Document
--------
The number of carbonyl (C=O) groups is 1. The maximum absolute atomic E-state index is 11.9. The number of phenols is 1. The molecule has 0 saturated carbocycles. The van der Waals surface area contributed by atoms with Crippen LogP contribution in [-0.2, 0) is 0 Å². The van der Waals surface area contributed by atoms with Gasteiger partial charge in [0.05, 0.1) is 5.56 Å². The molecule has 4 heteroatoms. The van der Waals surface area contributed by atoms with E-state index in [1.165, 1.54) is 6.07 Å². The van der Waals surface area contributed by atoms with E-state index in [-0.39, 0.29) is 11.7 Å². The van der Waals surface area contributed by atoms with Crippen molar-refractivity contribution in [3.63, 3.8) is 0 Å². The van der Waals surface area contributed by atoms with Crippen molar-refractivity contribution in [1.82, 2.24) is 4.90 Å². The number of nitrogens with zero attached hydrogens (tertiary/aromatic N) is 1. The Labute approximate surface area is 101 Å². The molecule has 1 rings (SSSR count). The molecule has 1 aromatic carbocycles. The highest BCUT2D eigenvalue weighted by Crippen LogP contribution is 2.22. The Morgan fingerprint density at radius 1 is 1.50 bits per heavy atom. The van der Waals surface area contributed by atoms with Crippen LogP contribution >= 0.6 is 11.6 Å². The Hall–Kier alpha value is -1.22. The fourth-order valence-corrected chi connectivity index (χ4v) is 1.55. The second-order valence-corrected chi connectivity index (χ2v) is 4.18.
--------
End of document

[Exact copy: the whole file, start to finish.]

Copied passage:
The number of carbonyl (C=O) groups is 1. The maximum absolute atomic E-state index is 11.9. The number of phenols is 1. The molecule has 0 saturated carbocycles. The van der Waals surface area contributed by atoms with Crippen LogP contribution in [-0.2, 0) is 0 Å². The van der Waals surface area contributed by atoms with Gasteiger partial charge in [0.05, 0.1) is 5.56 Å². The molecule has 4 heteroatoms. The van der Waals surface area contributed by atoms with E-state index in [1.165, 1.54) is 6.07 Å². The van der Waals surface area contributed by atoms with E-state index in [-0.39, 0.29) is 11.7 Å². The van der Waals surface area contributed by atoms with Crippen molar-refractivity contribution in [3.63, 3.8) is 0 Å². The van der Waals surface area contributed by atoms with Crippen molar-refractivity contribution in [1.82, 2.24) is 4.90 Å². The number of nitrogens with zero attached hydrogens (tertiary/aromatic N) is 1. The Labute approximate surface area is 101 Å². The molecule has 1 rings (SSSR count). The molecule has 1 aromatic carbocycles. The highest BCUT2D eigenvalue weighted by Crippen LogP contribution is 2.22. The Morgan fingerprint density at radius 1 is 1.50 bits per heavy atom. The van der Waals surface area contributed by atoms with Crippen LogP contribution >= 0.6 is 11.6 Å². The Hall–Kier alpha value is -1.22. The fourth-order valence-corrected chi connectivity index (χ4v) is 1.55. The second-order valence-corrected chi connectivity index (χ2v) is 4.18.